Derrell and Yolanda Kittrell found themselves among few shoppers in the Best Buy in Lutherville for a 5 a.m. opening on Black Friday, and said deals on a TV and MacBook made the early hour worth the trip.
But the Gwynn Oak couple ended up buying a smaller TV after the larger one they’d seen advertised was gone, sold out already online. Had they known, they probably wouldn’t have made the trip, and acknowledged it’s likely their last one to a store this holiday season.
“We crossed off everything on our list for now,” said Yolanda Kittrell, a client support manager for a moving company. “Everything else will be online.”
As Baltimore-area shoppers headed out early the day after Thanksgiving, long lines were the exception and jammed stores appeared to be a thing of Black Fridays past. Retailers sought to minimize crowds for safety due to the coronavirus pandemic, opting to instead spread discounts over several weeks and heavily promote online shopping. Those who did go to stores in person were met with hand sanitizing stations and reminders to wear masks.
“I honestly didn’t know what to expect,” said Nicole Might, a nonprofit fundraiser from Sparrows Point. “I wasn’t sure if people would stay away because of everything, or if it would be normal.”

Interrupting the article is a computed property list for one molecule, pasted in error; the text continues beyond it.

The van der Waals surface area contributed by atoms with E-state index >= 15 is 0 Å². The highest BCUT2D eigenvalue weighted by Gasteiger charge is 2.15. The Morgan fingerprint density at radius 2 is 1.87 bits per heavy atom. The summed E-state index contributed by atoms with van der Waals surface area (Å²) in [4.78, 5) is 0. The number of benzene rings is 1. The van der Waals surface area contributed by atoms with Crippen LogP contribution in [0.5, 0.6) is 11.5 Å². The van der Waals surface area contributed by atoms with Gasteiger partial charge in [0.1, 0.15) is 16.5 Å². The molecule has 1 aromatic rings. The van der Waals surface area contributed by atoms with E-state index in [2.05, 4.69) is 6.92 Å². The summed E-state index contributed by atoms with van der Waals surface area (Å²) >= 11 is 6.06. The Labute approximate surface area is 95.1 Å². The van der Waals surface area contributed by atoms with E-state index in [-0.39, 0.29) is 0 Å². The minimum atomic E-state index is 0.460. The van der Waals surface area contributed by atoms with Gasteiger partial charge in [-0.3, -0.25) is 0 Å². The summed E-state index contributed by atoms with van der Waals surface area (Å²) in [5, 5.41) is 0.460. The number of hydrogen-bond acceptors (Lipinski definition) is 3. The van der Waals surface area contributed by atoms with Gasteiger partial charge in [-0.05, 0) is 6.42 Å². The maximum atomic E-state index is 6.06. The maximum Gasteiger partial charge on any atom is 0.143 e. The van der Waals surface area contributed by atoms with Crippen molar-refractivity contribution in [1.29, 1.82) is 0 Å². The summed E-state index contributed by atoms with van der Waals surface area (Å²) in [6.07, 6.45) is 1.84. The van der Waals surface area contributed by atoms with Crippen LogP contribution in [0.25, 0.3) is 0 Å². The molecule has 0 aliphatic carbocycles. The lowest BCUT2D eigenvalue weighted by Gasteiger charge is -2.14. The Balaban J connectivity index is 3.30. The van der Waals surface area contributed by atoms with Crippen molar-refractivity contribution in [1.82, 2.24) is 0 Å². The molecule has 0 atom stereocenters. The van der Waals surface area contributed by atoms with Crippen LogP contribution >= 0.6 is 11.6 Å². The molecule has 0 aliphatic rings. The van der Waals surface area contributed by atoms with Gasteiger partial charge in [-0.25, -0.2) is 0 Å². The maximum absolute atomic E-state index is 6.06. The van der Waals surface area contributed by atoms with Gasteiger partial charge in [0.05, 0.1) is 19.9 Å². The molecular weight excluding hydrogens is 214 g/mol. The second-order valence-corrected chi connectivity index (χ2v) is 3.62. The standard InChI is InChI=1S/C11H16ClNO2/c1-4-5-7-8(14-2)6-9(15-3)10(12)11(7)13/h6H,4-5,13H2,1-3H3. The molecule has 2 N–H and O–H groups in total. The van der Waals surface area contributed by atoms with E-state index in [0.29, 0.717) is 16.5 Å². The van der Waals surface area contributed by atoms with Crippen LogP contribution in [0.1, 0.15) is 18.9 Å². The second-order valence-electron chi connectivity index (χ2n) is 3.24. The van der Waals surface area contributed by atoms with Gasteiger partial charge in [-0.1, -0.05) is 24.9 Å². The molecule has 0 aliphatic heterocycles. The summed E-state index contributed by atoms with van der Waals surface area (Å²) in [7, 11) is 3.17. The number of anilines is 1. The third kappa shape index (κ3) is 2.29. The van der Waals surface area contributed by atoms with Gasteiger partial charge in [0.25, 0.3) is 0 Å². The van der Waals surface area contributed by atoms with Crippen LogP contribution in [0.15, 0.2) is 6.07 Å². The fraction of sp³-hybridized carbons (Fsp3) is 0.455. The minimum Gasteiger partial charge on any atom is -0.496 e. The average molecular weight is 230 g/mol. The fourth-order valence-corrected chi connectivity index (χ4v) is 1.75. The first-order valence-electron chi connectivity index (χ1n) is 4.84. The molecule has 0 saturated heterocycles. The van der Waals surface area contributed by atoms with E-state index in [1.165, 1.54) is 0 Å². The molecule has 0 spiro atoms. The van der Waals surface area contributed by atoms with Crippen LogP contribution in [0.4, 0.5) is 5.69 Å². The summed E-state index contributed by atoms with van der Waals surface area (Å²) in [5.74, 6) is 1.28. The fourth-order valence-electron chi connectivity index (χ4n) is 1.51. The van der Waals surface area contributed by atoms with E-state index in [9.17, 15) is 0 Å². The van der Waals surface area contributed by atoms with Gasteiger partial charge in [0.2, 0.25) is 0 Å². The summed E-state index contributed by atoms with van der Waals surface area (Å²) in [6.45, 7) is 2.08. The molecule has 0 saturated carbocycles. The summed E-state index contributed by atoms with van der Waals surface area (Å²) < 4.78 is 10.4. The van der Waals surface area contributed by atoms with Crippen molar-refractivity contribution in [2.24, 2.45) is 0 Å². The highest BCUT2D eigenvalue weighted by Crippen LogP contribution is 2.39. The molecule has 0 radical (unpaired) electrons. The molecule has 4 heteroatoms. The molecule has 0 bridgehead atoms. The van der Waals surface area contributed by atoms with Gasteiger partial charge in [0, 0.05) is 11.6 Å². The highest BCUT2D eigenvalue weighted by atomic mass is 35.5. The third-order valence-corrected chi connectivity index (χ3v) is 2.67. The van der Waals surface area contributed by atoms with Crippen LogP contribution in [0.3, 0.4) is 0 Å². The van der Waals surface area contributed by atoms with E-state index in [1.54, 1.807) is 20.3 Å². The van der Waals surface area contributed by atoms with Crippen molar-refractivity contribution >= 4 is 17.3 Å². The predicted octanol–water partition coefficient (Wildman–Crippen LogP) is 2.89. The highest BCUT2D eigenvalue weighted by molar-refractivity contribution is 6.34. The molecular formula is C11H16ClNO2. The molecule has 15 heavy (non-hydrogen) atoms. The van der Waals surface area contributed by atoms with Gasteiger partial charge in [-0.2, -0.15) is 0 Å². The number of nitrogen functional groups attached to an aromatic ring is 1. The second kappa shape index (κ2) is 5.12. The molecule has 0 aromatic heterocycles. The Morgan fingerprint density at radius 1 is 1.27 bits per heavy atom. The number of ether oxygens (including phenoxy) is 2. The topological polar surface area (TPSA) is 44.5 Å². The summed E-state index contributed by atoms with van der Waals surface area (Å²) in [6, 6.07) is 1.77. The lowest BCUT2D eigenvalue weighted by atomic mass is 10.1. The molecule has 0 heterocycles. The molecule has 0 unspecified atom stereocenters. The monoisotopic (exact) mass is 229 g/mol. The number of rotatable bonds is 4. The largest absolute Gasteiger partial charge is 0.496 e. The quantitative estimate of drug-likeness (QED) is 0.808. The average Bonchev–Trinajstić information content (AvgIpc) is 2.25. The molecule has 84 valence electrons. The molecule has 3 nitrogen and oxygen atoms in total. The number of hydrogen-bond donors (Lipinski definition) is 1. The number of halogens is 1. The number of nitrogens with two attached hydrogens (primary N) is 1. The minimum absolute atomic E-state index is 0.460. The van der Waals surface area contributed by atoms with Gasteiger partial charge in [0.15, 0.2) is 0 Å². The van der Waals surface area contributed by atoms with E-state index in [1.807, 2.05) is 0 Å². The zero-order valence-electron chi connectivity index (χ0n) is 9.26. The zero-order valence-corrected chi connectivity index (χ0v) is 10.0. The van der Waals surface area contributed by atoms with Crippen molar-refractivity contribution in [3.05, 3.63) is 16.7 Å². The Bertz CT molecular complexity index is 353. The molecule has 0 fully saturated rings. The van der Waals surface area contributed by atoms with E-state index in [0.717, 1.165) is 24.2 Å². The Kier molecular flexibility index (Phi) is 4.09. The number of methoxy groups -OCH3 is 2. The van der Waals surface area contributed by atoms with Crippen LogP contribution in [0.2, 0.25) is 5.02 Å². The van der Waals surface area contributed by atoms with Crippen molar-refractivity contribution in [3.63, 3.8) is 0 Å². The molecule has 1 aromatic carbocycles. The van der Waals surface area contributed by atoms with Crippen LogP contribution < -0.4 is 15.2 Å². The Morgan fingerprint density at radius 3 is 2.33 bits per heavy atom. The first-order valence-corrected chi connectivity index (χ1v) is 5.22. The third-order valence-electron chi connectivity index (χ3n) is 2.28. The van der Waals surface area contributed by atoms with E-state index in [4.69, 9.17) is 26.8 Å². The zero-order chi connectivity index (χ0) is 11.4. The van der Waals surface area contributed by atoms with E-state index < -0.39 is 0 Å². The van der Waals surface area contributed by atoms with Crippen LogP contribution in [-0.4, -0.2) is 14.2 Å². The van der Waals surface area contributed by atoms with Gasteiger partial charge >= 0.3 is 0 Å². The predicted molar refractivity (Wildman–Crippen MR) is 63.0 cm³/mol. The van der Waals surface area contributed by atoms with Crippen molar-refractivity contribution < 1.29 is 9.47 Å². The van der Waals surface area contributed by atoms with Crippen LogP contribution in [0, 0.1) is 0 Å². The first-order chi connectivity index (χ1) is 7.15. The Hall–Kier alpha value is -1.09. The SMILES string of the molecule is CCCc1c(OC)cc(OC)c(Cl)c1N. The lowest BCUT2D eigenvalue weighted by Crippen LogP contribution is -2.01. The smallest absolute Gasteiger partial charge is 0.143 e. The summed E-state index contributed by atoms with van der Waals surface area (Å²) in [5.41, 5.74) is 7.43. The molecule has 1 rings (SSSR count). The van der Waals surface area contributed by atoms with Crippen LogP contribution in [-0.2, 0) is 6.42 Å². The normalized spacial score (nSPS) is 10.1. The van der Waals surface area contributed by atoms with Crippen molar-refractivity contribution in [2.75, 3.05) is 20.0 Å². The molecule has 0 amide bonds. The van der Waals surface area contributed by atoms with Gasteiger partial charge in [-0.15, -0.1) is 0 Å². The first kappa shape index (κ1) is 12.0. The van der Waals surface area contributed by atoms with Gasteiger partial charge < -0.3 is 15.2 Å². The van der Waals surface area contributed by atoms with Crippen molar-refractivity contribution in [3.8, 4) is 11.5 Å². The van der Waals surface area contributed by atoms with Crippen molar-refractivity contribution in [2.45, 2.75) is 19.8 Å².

Might and her friend Rebecca Williamson, who had filled a cart with toys while shopping in Kohl’s in Timonium, kept their 18-year-long tradition of heading out for Black Friday. But this year brought along hand sanitizer, masks and other adjustments.
“We definitely modified our original plans,” said Williamson, a nurse. “We’ll only do a couple of stores, versus going out for the entire day.”
Might added: “We got here early hoping that not a lot of people would be here, and then we’ll make our way home and finish online.”
Black Friday, so named as the day retailers once counted on to put sales for the year in the black, or turn a profit, has lost some significance even before the pandemic. The shift came as stores began to open on Thanksgiving and more people shopped online.
This year, with the coronavirus surging in Maryland and elsewhere across the U.S., most retailers stayed shut for Thanksgiving and opened as early as 5 a.m. Friday. But the pandemic also has accelerated online buying, which is expected to account for a record share of holiday spending this year.
Online spending on Thanksgiving Day hit a new high this year, jumping more than 21% compared with last Thanksgiving, with $5.1 billion in spending, according to a report out Friday by Adobe Analytics, a web marketing and analytics business.
“While yesterday was a record-breaking Thanksgiving Day … it didn’t come with the kind of aggressive growth rate we’ve seen with the start of the pandemic,” said Taylor Schreiner, director of Adobe Digital Insights. “Heavy discounts and aggressive promotions starting in early November succeeded at getting consumers to open their wallets earlier.”
Adobe expects Friday will end up as one of the two largest online shopping days ever, with online sales for the day expected to hit $8.9 billion, a 20% jump over last year.